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Lily Einhorn: Parkland shows drama can help children find their voices – it must be protected in UK schools

Emma Gonzalez speaks at a rally to support firearm safety legislation in Fort Lauderdale. Photo: Barry Stock
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Watching Emma Gonzalez speak is heart stopping. The Parkland shooting survivor, and founder of the Never Again movement, is a study in dignity, her quiet, trembling anger encased in a well of emotion that rises as she breathes.

It is emotion that doesn’t weaken, and gives strength to her righteous ire. Gonzalez is a young woman who has had the title of survivor conferred on her by too-imaginable tragedy.

She is also an adept public speaker, and more than that, a lead performer. Her ‘We Call BS’ refrain – delivered with rising emotion, tears streaming down her face – was a masterful lesson in call and response, delivered with an innate understanding of the rhythm of speech.

At March for Our Lives, her performance was incandescent. Starting with an impassioned plea, she went on to stand in silence for the last six minutes and 20 seconds, the time it took for 17 people to be murdered by one.

Gonzalez’ speeches are beautifully crafted theatrical interventions in a political discourse normally dominated by carefully controlled press releases and inarticulate diatribes on Fox News. They are galvanising because they are performative, because they connect with audiences in a place where meaning, form and emotion meet, just as brilliant theatre does.

Gonzalez and some of her cohort are self-confessed ‘drama kids’. They are part of the Marjory Douglas Stoneman high school drama club. It doesn’t surprise me, working in community and participatory theatre for 15 years, to see young people who are part of a drama society take the reins.

I have watched people go from whispering in the back of a weekly workshop to wide-armed proclamation in a show, mumbling in a community centre to delivering a monologue centre-stage. Participation in drama helps to locate quietened voices, it opens up a recognition of creativity and worth and gives people a platform. Theatre can teach us how to speak.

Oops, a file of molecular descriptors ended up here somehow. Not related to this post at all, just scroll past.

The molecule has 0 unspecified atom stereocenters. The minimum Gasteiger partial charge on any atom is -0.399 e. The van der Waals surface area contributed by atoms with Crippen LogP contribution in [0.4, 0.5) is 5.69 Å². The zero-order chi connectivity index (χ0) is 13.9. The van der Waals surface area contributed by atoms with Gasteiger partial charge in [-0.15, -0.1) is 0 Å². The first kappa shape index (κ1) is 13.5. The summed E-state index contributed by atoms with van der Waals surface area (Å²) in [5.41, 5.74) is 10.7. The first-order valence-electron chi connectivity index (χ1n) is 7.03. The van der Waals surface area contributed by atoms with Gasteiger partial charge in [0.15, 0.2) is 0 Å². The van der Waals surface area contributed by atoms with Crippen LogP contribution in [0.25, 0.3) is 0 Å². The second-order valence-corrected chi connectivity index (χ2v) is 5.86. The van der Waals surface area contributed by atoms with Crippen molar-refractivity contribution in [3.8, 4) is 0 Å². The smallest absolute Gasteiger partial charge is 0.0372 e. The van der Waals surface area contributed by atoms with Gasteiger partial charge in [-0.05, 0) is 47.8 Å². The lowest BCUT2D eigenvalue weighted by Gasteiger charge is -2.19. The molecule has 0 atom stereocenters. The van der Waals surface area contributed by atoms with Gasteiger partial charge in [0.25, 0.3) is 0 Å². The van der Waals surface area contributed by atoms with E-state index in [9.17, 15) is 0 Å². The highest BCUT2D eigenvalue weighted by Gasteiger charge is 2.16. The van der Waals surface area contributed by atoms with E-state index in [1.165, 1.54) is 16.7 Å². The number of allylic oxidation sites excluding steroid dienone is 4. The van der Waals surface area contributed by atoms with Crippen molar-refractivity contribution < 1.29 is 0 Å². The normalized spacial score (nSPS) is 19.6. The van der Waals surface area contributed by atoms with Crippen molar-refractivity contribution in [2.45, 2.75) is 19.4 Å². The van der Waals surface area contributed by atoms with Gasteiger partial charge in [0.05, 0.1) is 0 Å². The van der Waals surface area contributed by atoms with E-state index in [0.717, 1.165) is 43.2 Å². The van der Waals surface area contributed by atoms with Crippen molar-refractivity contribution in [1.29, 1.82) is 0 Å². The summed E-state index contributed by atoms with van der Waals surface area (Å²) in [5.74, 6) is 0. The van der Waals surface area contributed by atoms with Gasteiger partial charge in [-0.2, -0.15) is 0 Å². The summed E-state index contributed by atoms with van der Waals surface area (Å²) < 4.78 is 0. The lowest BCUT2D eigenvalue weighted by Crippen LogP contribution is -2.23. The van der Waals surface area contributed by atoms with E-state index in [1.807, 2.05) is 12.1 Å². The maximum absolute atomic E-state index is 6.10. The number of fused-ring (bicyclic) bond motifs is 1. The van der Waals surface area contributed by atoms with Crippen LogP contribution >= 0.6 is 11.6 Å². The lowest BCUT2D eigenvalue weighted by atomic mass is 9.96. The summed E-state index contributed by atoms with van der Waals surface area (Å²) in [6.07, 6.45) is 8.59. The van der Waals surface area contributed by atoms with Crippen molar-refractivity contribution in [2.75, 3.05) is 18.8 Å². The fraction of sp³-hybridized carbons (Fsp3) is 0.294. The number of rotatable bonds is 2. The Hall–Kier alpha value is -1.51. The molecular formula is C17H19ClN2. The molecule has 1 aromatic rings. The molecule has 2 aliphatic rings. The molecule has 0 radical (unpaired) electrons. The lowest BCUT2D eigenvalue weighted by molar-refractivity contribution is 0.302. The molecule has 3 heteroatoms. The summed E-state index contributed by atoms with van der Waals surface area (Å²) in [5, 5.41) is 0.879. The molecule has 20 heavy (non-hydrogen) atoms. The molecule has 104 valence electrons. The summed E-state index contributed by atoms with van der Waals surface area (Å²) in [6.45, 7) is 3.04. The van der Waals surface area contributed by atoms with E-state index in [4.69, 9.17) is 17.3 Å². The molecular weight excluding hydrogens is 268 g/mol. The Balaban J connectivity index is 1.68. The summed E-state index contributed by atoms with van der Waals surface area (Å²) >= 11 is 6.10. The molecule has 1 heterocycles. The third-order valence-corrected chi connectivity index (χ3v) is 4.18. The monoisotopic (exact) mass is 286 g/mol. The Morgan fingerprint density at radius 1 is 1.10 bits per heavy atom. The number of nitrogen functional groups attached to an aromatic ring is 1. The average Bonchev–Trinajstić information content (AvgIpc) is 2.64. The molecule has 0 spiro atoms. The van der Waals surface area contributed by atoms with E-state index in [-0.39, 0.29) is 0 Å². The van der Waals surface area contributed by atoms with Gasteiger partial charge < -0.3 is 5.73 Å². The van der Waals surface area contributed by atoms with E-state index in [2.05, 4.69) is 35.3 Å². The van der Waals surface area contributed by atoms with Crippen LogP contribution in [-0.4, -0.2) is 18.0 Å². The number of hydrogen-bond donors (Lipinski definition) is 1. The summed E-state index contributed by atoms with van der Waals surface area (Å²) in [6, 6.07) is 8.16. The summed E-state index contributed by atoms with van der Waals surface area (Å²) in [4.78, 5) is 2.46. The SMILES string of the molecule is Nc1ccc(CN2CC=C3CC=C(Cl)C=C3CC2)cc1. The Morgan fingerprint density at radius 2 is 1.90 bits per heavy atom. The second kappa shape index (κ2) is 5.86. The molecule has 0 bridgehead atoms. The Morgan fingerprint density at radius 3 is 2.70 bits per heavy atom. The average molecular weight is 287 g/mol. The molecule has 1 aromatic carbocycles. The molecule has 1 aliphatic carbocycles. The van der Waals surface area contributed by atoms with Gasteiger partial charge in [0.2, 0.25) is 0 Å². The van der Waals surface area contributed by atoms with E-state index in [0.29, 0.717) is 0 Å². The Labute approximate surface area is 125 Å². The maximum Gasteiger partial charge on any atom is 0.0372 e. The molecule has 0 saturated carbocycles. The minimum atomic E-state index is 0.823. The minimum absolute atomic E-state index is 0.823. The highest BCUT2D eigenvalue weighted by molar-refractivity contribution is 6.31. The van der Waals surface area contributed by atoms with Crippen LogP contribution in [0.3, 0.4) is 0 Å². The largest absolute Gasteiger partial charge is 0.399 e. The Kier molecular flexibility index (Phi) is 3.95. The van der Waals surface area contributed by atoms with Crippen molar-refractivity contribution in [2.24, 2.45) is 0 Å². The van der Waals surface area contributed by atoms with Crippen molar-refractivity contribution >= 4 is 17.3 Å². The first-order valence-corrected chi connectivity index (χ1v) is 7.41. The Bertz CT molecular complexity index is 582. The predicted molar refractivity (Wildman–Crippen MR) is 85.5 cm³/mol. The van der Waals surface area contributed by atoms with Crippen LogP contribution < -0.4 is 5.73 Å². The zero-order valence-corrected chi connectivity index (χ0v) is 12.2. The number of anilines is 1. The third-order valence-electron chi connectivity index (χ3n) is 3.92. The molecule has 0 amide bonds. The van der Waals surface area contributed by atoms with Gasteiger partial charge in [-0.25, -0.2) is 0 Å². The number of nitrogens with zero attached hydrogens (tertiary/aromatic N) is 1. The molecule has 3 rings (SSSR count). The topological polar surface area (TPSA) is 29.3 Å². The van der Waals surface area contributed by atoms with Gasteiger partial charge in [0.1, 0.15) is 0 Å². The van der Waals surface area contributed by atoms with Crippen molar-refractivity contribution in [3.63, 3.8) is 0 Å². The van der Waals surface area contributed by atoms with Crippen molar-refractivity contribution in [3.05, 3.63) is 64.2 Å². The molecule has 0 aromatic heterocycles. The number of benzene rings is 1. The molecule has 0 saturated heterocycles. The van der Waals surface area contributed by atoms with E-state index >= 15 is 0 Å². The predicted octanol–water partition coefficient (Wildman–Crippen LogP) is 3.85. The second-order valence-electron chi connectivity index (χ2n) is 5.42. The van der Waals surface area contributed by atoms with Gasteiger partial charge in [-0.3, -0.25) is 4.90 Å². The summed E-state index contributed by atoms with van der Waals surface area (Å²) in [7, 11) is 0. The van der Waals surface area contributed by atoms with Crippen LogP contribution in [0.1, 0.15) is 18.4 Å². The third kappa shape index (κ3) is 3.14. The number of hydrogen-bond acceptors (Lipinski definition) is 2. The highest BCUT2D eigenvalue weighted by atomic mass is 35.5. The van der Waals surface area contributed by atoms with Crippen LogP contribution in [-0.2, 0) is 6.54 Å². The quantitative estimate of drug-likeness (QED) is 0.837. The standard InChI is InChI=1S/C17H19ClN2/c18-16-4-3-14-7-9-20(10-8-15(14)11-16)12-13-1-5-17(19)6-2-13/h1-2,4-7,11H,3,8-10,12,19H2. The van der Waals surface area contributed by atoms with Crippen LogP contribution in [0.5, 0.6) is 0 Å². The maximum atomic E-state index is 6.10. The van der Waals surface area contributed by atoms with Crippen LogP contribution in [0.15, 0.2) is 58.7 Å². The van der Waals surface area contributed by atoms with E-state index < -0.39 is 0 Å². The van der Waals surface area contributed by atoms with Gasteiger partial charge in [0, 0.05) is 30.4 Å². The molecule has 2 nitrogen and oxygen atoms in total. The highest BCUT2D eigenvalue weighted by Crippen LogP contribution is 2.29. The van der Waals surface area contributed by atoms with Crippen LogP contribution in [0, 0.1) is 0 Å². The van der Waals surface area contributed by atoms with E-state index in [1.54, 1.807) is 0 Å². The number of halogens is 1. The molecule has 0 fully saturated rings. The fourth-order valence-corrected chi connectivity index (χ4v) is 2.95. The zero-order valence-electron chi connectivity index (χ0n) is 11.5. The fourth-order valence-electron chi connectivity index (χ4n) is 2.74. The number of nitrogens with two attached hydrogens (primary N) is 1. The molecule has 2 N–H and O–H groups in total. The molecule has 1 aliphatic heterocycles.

In the UK, as youth services are cut and our young people are increasingly discouraged from speaking, the government’s swingeing educational cuts are denying more and more young people the opportunity to participate in drama at school.

Drama teaching in schools ‘in crisis’, experts warn

STEM privileges sciences above arts, and drama teachers are losing their jobs at an alarming rate. School drama clubs are increasingly rare. Theatres are being put in an impossible position: fill the gap left by the narrowing education system and risk buying into the government narrative that they don’t need to provide arts teaching, or refuse and risk leaving our young people without.

Parkland students have been accused of being ‘crisis actors’. Nothing about their lived experience and honest response to it is acting, yet the craft may have helped some of them shape that response. And they learned it at school. Losing the teaching of that craft in UK schools risks losing not only the next generation of actors, but of people who know a little better how to use their voice. Gonzalez’s is the gravest story of the failure of adults. America can do better for its young people. And we can do better for ours.

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